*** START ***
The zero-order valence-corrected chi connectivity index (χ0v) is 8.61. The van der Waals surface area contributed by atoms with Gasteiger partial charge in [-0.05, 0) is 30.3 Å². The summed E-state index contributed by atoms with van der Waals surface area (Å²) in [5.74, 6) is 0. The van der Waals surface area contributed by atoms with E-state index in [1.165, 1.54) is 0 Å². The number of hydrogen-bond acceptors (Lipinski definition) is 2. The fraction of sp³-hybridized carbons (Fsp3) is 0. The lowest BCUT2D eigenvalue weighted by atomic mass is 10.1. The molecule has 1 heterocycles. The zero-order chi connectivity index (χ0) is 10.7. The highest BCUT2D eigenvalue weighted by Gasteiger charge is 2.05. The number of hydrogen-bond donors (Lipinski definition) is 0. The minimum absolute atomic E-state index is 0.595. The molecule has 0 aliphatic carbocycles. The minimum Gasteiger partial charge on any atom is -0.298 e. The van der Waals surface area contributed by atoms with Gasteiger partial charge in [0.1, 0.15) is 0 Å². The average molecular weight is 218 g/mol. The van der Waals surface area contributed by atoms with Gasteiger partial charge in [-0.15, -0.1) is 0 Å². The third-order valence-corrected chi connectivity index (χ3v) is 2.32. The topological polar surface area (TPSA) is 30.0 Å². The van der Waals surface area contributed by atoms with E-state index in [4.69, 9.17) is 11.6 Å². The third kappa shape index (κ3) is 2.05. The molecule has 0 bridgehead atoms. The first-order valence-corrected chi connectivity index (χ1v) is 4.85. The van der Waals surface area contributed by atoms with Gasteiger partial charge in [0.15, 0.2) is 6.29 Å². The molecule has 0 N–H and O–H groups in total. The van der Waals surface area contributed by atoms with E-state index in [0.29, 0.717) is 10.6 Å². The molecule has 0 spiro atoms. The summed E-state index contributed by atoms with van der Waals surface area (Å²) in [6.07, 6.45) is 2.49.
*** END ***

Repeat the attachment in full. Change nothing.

The zero-order valence-corrected chi connectivity index (χ0v) is 8.61. The van der Waals surface area contributed by atoms with Gasteiger partial charge in [-0.05, 0) is 30.3 Å². The summed E-state index contributed by atoms with van der Waals surface area (Å²) in [5.74, 6) is 0. The van der Waals surface area contributed by atoms with E-state index in [1.165, 1.54) is 0 Å². The number of hydrogen-bond acceptors (Lipinski definition) is 2. The fraction of sp³-hybridized carbons (Fsp3) is 0. The lowest BCUT2D eigenvalue weighted by atomic mass is 10.1. The molecule has 1 heterocycles. The zero-order chi connectivity index (χ0) is 10.7. The highest BCUT2D eigenvalue weighted by Gasteiger charge is 2.05. The number of hydrogen-bond donors (Lipinski definition) is 0. The minimum absolute atomic E-state index is 0.595. The molecule has 0 aliphatic carbocycles. The minimum Gasteiger partial charge on any atom is -0.298 e. The van der Waals surface area contributed by atoms with Gasteiger partial charge in [0.1, 0.15) is 0 Å². The average molecular weight is 218 g/mol. The van der Waals surface area contributed by atoms with Gasteiger partial charge in [-0.15, -0.1) is 0 Å². The third-order valence-corrected chi connectivity index (χ3v) is 2.32. The topological polar surface area (TPSA) is 30.0 Å². The van der Waals surface area contributed by atoms with E-state index in [4.69, 9.17) is 11.6 Å². The third kappa shape index (κ3) is 2.05. The molecule has 0 bridgehead atoms. The first-order valence-corrected chi connectivity index (χ1v) is 4.85. The van der Waals surface area contributed by atoms with Gasteiger partial charge in [0.15, 0.2) is 6.29 Å². The molecule has 0 N–H and O–H groups in total. The van der Waals surface area contributed by atoms with E-state index in [0.29, 0.717) is 10.6 Å². The molecule has 0 spiro atoms. The summed E-state index contributed by atoms with van der Waals surface area (Å²) in [6.07, 6.45) is 2.49.